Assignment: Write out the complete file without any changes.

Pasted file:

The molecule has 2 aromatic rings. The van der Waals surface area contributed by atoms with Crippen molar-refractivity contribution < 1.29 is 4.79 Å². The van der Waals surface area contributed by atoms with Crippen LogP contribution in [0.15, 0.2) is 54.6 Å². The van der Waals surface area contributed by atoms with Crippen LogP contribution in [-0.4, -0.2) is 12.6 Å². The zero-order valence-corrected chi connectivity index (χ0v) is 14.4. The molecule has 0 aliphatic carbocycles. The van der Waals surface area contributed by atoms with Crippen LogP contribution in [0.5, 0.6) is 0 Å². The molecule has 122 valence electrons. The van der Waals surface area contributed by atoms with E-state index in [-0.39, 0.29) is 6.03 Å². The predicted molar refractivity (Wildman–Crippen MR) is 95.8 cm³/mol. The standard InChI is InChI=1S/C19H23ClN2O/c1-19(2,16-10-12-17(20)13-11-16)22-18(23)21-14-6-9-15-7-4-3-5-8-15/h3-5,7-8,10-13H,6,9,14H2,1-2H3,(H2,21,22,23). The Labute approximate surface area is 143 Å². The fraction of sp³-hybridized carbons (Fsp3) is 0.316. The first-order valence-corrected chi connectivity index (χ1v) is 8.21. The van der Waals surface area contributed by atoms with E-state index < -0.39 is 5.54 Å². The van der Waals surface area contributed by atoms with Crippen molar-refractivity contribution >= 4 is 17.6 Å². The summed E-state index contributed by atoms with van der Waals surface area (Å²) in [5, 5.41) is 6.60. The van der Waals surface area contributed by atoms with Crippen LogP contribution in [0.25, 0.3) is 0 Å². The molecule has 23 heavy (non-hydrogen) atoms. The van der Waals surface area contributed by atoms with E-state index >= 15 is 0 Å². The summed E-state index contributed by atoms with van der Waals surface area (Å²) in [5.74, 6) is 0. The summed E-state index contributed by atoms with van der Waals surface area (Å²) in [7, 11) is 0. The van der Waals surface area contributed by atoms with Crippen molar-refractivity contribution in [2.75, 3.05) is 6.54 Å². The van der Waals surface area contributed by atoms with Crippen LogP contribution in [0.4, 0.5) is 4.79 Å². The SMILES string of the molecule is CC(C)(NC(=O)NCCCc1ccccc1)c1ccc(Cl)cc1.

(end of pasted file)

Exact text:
The molecule has 2 aromatic rings. The van der Waals surface area contributed by atoms with Crippen molar-refractivity contribution < 1.29 is 4.79 Å². The van der Waals surface area contributed by atoms with Crippen LogP contribution in [0.15, 0.2) is 54.6 Å². The van der Waals surface area contributed by atoms with Crippen LogP contribution in [-0.4, -0.2) is 12.6 Å². The zero-order valence-corrected chi connectivity index (χ0v) is 14.4. The molecule has 0 aliphatic carbocycles. The van der Waals surface area contributed by atoms with Crippen LogP contribution in [0.5, 0.6) is 0 Å². The molecule has 122 valence electrons. The van der Waals surface area contributed by atoms with E-state index in [-0.39, 0.29) is 6.03 Å². The predicted molar refractivity (Wildman–Crippen MR) is 95.8 cm³/mol. The standard InChI is InChI=1S/C19H23ClN2O/c1-19(2,16-10-12-17(20)13-11-16)22-18(23)21-14-6-9-15-7-4-3-5-8-15/h3-5,7-8,10-13H,6,9,14H2,1-2H3,(H2,21,22,23). The Labute approximate surface area is 143 Å². The fraction of sp³-hybridized carbons (Fsp3) is 0.316. The first-order valence-corrected chi connectivity index (χ1v) is 8.21. The van der Waals surface area contributed by atoms with E-state index < -0.39 is 5.54 Å². The van der Waals surface area contributed by atoms with Crippen molar-refractivity contribution >= 4 is 17.6 Å². The summed E-state index contributed by atoms with van der Waals surface area (Å²) in [5, 5.41) is 6.60. The van der Waals surface area contributed by atoms with Crippen LogP contribution in [0.25, 0.3) is 0 Å². The molecule has 23 heavy (non-hydrogen) atoms. The van der Waals surface area contributed by atoms with E-state index >= 15 is 0 Å². The summed E-state index contributed by atoms with van der Waals surface area (Å²) in [5.74, 6) is 0. The summed E-state index contributed by atoms with van der Waals surface area (Å²) in [7, 11) is 0. The van der Waals surface area contributed by atoms with Crippen molar-refractivity contribution in [2.75, 3.05) is 6.54 Å². The van der Waals surface area contributed by atoms with Crippen LogP contribution in [0.4, 0.5) is 4.79 Å². The SMILES string of the molecule is CC(C)(NC(=O)NCCCc1ccccc1)c1ccc(Cl)cc1.